UL Japan (DENAN PS E)
      AS/NZS 4417 RCM (Australia/NZ)
      Nemko N-Mark (Norway)
      SafetyMark (Singapore)
      UL Listed (C-UL USA/Canada)
      CE (Europe)

      There is also a VI mark in a circle; I'm pretty sure this will be the DoE Level 6 power efficiency compliance label; however, the VI are in a seriffed font; I kinda thought they were meant to be sans-serif?

      Actually, I just found a suitably geeky teardown, complete with image of the certifications, but I cannot post the URL.
      Search the web for: chargerlab a1719 teardown review
      Then search in page for: certifications.

      Good luck!

      • Answered by James H from London
      • on Sep. 22, 2019
    • What is the output Amps for this product
      • Asked by Dhanasekar R from Ashburn
      • on Aug. 6, 2019

      Answer

      This is a nuanced issue. To answer as directly as makes sense ...

      Charger A1719 should comply wit This is a nuanced issue. To answer as directly as makes sense ...

      Charger A1719 should comply with the USB PD 2.0 standard's power rules.

      It delivers up to (nominally):

      2.4A @ +5.2v DC
      3.0A @ +9v DC
      The charger does not list +15v
      4.3A @ +22.2v DC

      (3rd-party testing suggests it can somewhat exceed these nominals - check out the ChargerLab.com teardown/review).

      So: for a PD (see below) device, max current varies by voltage, by negotiation, to a max of about 4.3A. That's more than a standard USB C cable's rating (3A) - use the correct cable!

      BUT ...

      For a non-PD device, the above tells you little about achievable current or power:

      There are many standards for 2 devices to negotiate & transfer power over USB.
      PD (Power Delivery) is just the latest series of standards.
      It supports multi-voltage.* It has been through 3 versions; this charger talks the second of them.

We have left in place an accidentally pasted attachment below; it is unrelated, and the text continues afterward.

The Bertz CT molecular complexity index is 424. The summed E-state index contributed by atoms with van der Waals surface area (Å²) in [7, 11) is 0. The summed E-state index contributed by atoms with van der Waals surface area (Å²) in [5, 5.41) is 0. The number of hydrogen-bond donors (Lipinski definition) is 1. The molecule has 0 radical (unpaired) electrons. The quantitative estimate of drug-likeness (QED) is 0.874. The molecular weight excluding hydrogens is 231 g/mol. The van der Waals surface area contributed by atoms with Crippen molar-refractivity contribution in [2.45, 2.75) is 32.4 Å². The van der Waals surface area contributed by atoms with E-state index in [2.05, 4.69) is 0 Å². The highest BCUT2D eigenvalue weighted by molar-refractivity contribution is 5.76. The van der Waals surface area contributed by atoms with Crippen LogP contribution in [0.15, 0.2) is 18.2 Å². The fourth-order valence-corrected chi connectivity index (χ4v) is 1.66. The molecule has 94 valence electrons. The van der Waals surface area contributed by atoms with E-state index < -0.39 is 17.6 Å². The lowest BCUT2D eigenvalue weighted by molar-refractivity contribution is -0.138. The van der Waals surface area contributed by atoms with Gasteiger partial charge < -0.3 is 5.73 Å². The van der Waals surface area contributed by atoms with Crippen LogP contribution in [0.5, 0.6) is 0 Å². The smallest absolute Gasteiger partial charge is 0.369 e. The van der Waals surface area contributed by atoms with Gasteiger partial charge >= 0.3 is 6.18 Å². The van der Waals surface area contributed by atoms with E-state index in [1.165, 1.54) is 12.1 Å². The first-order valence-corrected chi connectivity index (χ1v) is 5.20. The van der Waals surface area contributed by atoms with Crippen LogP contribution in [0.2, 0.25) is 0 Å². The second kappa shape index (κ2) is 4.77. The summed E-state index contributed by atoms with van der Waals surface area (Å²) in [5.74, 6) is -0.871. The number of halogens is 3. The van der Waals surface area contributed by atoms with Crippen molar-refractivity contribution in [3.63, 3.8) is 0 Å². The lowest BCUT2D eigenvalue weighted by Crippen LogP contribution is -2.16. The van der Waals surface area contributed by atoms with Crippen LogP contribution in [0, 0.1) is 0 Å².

Earlier standards than PD were mostly 5v only.
      There were several proprietary fast-charge 'standards'.

      Don't expect this charger to speak any of those other fast-charge standards.
      This will only deliver voltage above 5v by PD negotiation.
      Don't expect to get high currents at 5v to benefit non-PD devices; it doesn't work like that; max current on 5v hasn't really gone up very much in several years, and probably never will. At 5v, it probably won't even yield 2.4A without negotiation (2A is the starting point for negotiation).

      So if the device under charge does support USB PD, max current is in the chart above. Cables should be specced to 5A for max delivery.
      If it doesn't support PD, realisable charge currents will be much lower; maybe 1.5A @ 5v (7.5W) for a USB BC 1.2 compliant device; 2 to 2.5A@5v (10-12W) for something more recent.

      * Recall: Power (W) = Potential (V) x Current (A).
      Higher powers require higher voltages; you can't just keep increasing current at 5v - you'll burn out the cables (87W@5v needs 18A!!!)

      • Answered by James H from London
      • on Sep. 22, 2019